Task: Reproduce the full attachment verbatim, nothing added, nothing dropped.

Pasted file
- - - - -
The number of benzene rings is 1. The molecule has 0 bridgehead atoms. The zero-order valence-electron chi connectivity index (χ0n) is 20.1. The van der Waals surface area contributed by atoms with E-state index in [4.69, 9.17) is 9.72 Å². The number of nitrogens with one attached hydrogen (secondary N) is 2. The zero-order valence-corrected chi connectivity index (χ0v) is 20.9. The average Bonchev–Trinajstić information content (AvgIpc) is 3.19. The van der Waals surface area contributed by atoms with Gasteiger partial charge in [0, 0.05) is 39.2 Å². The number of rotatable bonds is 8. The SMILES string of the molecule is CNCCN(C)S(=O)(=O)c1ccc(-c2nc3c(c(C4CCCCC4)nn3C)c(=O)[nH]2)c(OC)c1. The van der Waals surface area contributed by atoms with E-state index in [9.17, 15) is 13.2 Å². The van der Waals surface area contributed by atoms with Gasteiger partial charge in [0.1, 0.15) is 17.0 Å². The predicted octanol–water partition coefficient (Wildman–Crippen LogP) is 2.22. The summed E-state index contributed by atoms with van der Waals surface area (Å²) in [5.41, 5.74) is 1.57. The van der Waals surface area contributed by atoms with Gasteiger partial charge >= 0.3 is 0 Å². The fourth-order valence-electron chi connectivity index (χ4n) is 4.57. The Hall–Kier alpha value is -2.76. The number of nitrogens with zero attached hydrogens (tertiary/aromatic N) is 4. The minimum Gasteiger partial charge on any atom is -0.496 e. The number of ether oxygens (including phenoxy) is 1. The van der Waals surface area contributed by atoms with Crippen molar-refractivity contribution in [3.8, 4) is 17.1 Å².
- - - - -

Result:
The number of benzene rings is 1. The molecule has 0 bridgehead atoms. The zero-order valence-electron chi connectivity index (χ0n) is 20.1. The van der Waals surface area contributed by atoms with E-state index in [4.69, 9.17) is 9.72 Å². The number of nitrogens with one attached hydrogen (secondary N) is 2. The zero-order valence-corrected chi connectivity index (χ0v) is 20.9. The average Bonchev–Trinajstić information content (AvgIpc) is 3.19. The van der Waals surface area contributed by atoms with Gasteiger partial charge in [0, 0.05) is 39.2 Å². The number of rotatable bonds is 8. The SMILES string of the molecule is CNCCN(C)S(=O)(=O)c1ccc(-c2nc3c(c(C4CCCCC4)nn3C)c(=O)[nH]2)c(OC)c1. The van der Waals surface area contributed by atoms with E-state index in [9.17, 15) is 13.2 Å². The van der Waals surface area contributed by atoms with Gasteiger partial charge in [0.1, 0.15) is 17.0 Å². The predicted octanol–water partition coefficient (Wildman–Crippen LogP) is 2.22. The summed E-state index contributed by atoms with van der Waals surface area (Å²) in [5.41, 5.74) is 1.57. The van der Waals surface area contributed by atoms with Gasteiger partial charge >= 0.3 is 0 Å². The fourth-order valence-electron chi connectivity index (χ4n) is 4.57. The Hall–Kier alpha value is -2.76. The number of nitrogens with zero attached hydrogens (tertiary/aromatic N) is 4. The minimum Gasteiger partial charge on any atom is -0.496 e. The number of ether oxygens (including phenoxy) is 1. The van der Waals surface area contributed by atoms with Crippen molar-refractivity contribution in [3.8, 4) is 17.1 Å².